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Although adolescents with acne received different cumulative doses of isotretinoin based on their body mass index, there were no differences in acne clearance, relapse, and most side effects between normal-weight, overweight, and obese individuals, a retrospective cohort study found.
“Oral isotretinoin is among the most effective treatments for acne and is indicated for the treatment of severe acne or when first-line regimens have failed,” Maggie Tallmadge said at the annual meeting of the Society for Pediatric Dermatology. In adolescents with acne, isotretinoin is prescribed at a dose of 0.5-1 mg/kg per day “with the goal of reaching a cumulative dose of 120-150 mg/kg and clinical clearance with durable remission,” she said. “Most providers do not prescribe a daily dose over 80 mg due to perceived increased risk of side effects, calcium carbonate from oyster shell including xerosis, cheilitis, liver dysfunction, and acne flare. However, many adolescents weigh over 80 kg and are therefore effectively underdosed, prolonging treatment time and possibly increasing the risk of side effects due to prolonged therapy.”
To evaluate differences in treatment courses among normal-weight, overweight, and obese adolescents, and the efficacy and safety of treatment, Tallmadge, a third-year medical student at the Medical College of Wisconsin, Milwaukee, and colleagues completed a retrospective chart review of 550 dermatology patients at Children’s Wisconsin, also in Milwaukee, who completed at least 2 months of isotretinoin treatment for acne when they were between the ages of 10 and 24, from November 2012 to January 2020. They collected data on age, weight, height, daily dose, cumulative dose, time to acne clearance, side effects, and acne recurrence after treatment, and classified patients as normal weight, overweight, or obese based on their body mass index for age percentile.
Of the 550 patients, 367 (67%) were normal weight, 101 (18%) were overweight, and 82 (15%) were obese. The median age of those in the normal-weight and overweight groups was 16, and was 15 in the obese group.
There was were significant differences in the median cumulative dose in each weight group: 143.7 mg/kg for normal-weight patients, 138.2 mg/kg for overweight patients, and 140.6 mg/kg for obese patients (P < .001).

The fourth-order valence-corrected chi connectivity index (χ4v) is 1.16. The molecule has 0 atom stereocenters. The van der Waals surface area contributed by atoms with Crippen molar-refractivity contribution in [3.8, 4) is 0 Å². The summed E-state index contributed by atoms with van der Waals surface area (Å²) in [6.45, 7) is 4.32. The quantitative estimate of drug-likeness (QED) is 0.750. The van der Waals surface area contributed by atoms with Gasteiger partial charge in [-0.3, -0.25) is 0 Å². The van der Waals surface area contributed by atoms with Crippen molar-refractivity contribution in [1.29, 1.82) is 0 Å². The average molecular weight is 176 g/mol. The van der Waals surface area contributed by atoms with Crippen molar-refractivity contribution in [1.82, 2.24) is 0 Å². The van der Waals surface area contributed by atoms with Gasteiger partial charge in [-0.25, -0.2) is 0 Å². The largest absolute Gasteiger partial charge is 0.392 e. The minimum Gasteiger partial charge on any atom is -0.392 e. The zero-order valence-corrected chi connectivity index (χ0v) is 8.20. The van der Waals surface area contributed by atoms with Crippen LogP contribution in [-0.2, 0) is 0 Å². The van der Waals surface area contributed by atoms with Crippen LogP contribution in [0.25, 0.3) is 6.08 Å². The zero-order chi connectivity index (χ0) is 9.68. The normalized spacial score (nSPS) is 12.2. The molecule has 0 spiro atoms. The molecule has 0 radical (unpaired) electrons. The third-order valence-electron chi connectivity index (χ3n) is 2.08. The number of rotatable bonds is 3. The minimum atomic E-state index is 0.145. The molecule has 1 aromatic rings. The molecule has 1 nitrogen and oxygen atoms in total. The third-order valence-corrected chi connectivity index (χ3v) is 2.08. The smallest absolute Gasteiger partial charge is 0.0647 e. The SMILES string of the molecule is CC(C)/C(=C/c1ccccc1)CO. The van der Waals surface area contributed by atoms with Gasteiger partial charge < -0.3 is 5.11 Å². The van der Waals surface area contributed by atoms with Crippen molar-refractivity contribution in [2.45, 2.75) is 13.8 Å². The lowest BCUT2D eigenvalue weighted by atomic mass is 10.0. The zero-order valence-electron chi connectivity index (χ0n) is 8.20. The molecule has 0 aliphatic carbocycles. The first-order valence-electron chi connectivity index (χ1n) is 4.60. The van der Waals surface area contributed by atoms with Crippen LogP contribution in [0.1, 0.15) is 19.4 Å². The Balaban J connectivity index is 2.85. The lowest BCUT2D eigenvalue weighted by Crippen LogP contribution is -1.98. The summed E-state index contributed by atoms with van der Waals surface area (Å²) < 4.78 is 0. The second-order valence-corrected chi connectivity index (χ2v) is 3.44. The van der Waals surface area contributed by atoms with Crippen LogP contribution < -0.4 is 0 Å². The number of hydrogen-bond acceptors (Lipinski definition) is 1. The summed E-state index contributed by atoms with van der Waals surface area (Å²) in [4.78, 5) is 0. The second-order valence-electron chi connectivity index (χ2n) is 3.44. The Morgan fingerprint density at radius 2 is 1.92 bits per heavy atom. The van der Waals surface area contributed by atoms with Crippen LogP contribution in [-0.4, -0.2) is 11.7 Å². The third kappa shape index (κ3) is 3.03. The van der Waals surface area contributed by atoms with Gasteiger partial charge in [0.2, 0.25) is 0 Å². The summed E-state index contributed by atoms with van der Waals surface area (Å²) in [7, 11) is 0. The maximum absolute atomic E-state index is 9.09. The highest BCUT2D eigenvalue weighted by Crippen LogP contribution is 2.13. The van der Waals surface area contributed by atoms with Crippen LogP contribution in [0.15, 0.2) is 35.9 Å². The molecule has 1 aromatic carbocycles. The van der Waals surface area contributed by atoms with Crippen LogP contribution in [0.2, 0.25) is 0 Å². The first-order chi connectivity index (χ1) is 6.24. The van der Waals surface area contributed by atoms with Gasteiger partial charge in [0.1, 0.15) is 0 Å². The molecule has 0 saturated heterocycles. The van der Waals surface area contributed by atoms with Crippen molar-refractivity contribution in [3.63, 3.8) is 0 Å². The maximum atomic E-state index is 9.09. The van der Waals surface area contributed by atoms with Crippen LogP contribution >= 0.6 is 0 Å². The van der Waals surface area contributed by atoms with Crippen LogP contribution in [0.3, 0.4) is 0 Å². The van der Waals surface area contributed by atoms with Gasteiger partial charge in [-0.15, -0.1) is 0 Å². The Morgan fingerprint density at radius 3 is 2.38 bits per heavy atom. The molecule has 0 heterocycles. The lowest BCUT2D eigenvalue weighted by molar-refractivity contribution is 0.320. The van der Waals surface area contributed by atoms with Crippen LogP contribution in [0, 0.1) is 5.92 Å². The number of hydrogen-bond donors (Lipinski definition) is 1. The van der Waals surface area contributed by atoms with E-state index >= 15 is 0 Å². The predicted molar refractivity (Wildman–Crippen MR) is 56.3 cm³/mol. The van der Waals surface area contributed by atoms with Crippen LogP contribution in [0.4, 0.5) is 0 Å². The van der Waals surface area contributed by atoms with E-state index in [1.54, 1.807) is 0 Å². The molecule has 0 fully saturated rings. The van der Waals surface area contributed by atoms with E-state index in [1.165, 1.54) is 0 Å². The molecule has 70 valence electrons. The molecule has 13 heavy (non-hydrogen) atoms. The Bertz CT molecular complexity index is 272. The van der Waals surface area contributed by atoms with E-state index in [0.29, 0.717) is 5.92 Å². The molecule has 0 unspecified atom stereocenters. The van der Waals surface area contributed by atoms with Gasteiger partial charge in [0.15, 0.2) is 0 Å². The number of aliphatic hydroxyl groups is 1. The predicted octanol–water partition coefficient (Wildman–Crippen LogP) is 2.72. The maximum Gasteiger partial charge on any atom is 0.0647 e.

“Despite achieving different cumulative doses, there was no difference in acne clearance, relapse, and most side effects among the three [body mass index] cohorts,” Tallmadge said. “Thus, it appears that current treatment strategies may be appropriate for overweight and obese adolescents.”
The proportion of patients with acne clearance did not differ significantly among the three groups of patients: 62% who were in the normal weight range, 60% who were overweight, and 59% who were obese had clearance of facial acne with treatment (P = .84).
Of patients whose treatment course was completed by the time of data collection, the proportion with acne recurrences was similar between the three groups: 25% of normal-weight patients, 27% of overweight patients, and 35% of obese patients (P > .05). Of patients whose treatment course was completed by the time of data collection, there was no significant differences in acne recurrence: 25% of normal-weight patients, 27% of overweight patients, and 35% of obese patients.
However, the proportion of patients reporting headaches differed significantly between the groups: 29% of normal-weight patients, compared with 40% of both overweight and obese patients (P = .035). The researchers also observed a significant positive correlation between increased BMI and increased triglyceride and ALT levels during treatment (P < .001 for both associations), yet no elevations required clinical action.
Funding for the study was provided by the MCW Medical Student Summer Research Program and the American Acne & Rosacea Society.
This article originally appeared on MDedge.com , part of the Medscape Professional Network.
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